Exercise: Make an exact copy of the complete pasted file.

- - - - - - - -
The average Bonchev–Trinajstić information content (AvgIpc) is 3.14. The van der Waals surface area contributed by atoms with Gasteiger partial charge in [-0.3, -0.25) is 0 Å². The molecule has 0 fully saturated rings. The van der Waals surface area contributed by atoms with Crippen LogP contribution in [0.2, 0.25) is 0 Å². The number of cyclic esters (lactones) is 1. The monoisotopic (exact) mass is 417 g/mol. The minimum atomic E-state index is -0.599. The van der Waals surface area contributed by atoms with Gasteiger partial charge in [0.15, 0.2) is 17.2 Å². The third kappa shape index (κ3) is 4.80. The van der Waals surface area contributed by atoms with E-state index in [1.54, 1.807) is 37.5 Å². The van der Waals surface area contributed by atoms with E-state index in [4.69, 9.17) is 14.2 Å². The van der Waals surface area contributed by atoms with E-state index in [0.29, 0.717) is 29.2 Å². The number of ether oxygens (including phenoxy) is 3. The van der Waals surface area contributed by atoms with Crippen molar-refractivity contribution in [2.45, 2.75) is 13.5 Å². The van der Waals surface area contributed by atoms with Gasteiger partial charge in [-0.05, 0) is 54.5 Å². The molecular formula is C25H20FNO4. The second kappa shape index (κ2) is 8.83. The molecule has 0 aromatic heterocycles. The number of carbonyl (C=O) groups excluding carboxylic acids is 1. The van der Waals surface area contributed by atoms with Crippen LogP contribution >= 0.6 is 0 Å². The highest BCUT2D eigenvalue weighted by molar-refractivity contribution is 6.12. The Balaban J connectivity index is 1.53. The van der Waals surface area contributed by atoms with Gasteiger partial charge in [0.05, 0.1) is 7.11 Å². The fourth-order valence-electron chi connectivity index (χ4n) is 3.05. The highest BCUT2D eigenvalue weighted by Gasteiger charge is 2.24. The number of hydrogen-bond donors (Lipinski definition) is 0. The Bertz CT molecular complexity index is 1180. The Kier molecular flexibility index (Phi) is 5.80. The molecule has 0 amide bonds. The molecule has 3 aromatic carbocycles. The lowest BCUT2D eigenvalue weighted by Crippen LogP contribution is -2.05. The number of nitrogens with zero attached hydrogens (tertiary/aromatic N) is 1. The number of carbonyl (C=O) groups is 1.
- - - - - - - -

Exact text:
The average Bonchev–Trinajstić information content (AvgIpc) is 3.14. The van der Waals surface area contributed by atoms with Gasteiger partial charge in [-0.3, -0.25) is 0 Å². The molecule has 0 fully saturated rings. The van der Waals surface area contributed by atoms with Crippen LogP contribution in [0.2, 0.25) is 0 Å². The number of cyclic esters (lactones) is 1. The monoisotopic (exact) mass is 417 g/mol. The minimum atomic E-state index is -0.599. The van der Waals surface area contributed by atoms with Gasteiger partial charge in [0.15, 0.2) is 17.2 Å². The third kappa shape index (κ3) is 4.80. The van der Waals surface area contributed by atoms with E-state index in [1.54, 1.807) is 37.5 Å². The van der Waals surface area contributed by atoms with E-state index in [4.69, 9.17) is 14.2 Å². The van der Waals surface area contributed by atoms with E-state index in [0.29, 0.717) is 29.2 Å². The number of ether oxygens (including phenoxy) is 3. The van der Waals surface area contributed by atoms with Crippen molar-refractivity contribution in [2.45, 2.75) is 13.5 Å². The van der Waals surface area contributed by atoms with Gasteiger partial charge in [-0.05, 0) is 54.5 Å². The molecular formula is C25H20FNO4. The second kappa shape index (κ2) is 8.83. The molecule has 0 aromatic heterocycles. The number of carbonyl (C=O) groups excluding carboxylic acids is 1. The van der Waals surface area contributed by atoms with Crippen LogP contribution >= 0.6 is 0 Å². The highest BCUT2D eigenvalue weighted by molar-refractivity contribution is 6.12. The Balaban J connectivity index is 1.53. The van der Waals surface area contributed by atoms with Gasteiger partial charge in [0.05, 0.1) is 7.11 Å². The fourth-order valence-electron chi connectivity index (χ4n) is 3.05. The highest BCUT2D eigenvalue weighted by Gasteiger charge is 2.24. The number of hydrogen-bond donors (Lipinski definition) is 0. The Bertz CT molecular complexity index is 1180. The Kier molecular flexibility index (Phi) is 5.80. The molecule has 0 amide bonds. The molecule has 3 aromatic carbocycles. The lowest BCUT2D eigenvalue weighted by Crippen LogP contribution is -2.05. The number of nitrogens with zero attached hydrogens (tertiary/aromatic N) is 1. The number of carbonyl (C=O) groups is 1.